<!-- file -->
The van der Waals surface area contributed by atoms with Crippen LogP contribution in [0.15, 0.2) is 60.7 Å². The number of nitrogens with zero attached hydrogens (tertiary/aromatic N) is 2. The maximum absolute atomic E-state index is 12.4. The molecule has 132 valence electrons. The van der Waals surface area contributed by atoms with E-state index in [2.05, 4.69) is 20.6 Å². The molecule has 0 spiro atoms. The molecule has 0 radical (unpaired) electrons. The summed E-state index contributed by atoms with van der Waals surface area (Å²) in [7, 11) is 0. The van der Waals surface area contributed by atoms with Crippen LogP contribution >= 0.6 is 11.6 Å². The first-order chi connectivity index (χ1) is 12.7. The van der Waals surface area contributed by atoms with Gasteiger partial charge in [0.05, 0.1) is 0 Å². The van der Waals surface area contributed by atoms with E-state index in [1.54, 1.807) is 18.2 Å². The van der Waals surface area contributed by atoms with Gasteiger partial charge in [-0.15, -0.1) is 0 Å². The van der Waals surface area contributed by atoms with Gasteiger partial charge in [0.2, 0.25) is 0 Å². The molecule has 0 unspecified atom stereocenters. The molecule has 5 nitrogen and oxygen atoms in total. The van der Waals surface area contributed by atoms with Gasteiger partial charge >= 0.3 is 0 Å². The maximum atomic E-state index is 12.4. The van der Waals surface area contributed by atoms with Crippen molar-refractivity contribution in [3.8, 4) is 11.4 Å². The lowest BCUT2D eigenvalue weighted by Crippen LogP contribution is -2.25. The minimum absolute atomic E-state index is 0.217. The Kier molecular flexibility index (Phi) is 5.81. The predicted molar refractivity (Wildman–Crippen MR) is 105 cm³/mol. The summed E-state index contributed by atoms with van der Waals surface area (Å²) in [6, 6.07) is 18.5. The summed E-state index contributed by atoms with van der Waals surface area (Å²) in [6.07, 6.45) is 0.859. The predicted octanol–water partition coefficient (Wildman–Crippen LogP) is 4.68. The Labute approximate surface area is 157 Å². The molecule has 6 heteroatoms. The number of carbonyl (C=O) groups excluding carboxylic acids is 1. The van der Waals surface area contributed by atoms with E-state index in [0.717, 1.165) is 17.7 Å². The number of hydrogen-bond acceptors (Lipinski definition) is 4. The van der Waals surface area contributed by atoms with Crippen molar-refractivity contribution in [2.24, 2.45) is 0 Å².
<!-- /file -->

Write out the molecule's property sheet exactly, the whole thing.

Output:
The van der Waals surface area contributed by atoms with Crippen LogP contribution in [0.15, 0.2) is 60.7 Å². The number of nitrogens with zero attached hydrogens (tertiary/aromatic N) is 2. The maximum absolute atomic E-state index is 12.4. The molecule has 132 valence electrons. The van der Waals surface area contributed by atoms with E-state index in [2.05, 4.69) is 20.6 Å². The molecule has 0 spiro atoms. The molecule has 0 radical (unpaired) electrons. The summed E-state index contributed by atoms with van der Waals surface area (Å²) in [7, 11) is 0. The van der Waals surface area contributed by atoms with Crippen LogP contribution >= 0.6 is 11.6 Å². The first-order chi connectivity index (χ1) is 12.7. The van der Waals surface area contributed by atoms with Gasteiger partial charge in [0.05, 0.1) is 0 Å². The van der Waals surface area contributed by atoms with E-state index in [1.54, 1.807) is 18.2 Å². The van der Waals surface area contributed by atoms with Gasteiger partial charge in [-0.15, -0.1) is 0 Å². The van der Waals surface area contributed by atoms with Gasteiger partial charge in [0.2, 0.25) is 0 Å². The molecule has 0 unspecified atom stereocenters. The molecule has 5 nitrogen and oxygen atoms in total. The van der Waals surface area contributed by atoms with Gasteiger partial charge >= 0.3 is 0 Å². The maximum atomic E-state index is 12.4. The van der Waals surface area contributed by atoms with Crippen molar-refractivity contribution in [3.8, 4) is 11.4 Å². The lowest BCUT2D eigenvalue weighted by Crippen LogP contribution is -2.25. The minimum absolute atomic E-state index is 0.217. The Kier molecular flexibility index (Phi) is 5.81. The predicted molar refractivity (Wildman–Crippen MR) is 105 cm³/mol. The summed E-state index contributed by atoms with van der Waals surface area (Å²) in [6, 6.07) is 18.5. The summed E-state index contributed by atoms with van der Waals surface area (Å²) in [6.07, 6.45) is 0.859. The predicted octanol–water partition coefficient (Wildman–Crippen LogP) is 4.68. The Labute approximate surface area is 157 Å². The molecule has 6 heteroatoms. The number of carbonyl (C=O) groups excluding carboxylic acids is 1. The van der Waals surface area contributed by atoms with E-state index in [0.717, 1.165) is 17.7 Å². The number of hydrogen-bond acceptors (Lipinski definition) is 4. The van der Waals surface area contributed by atoms with Crippen molar-refractivity contribution in [2.24, 2.45) is 0 Å².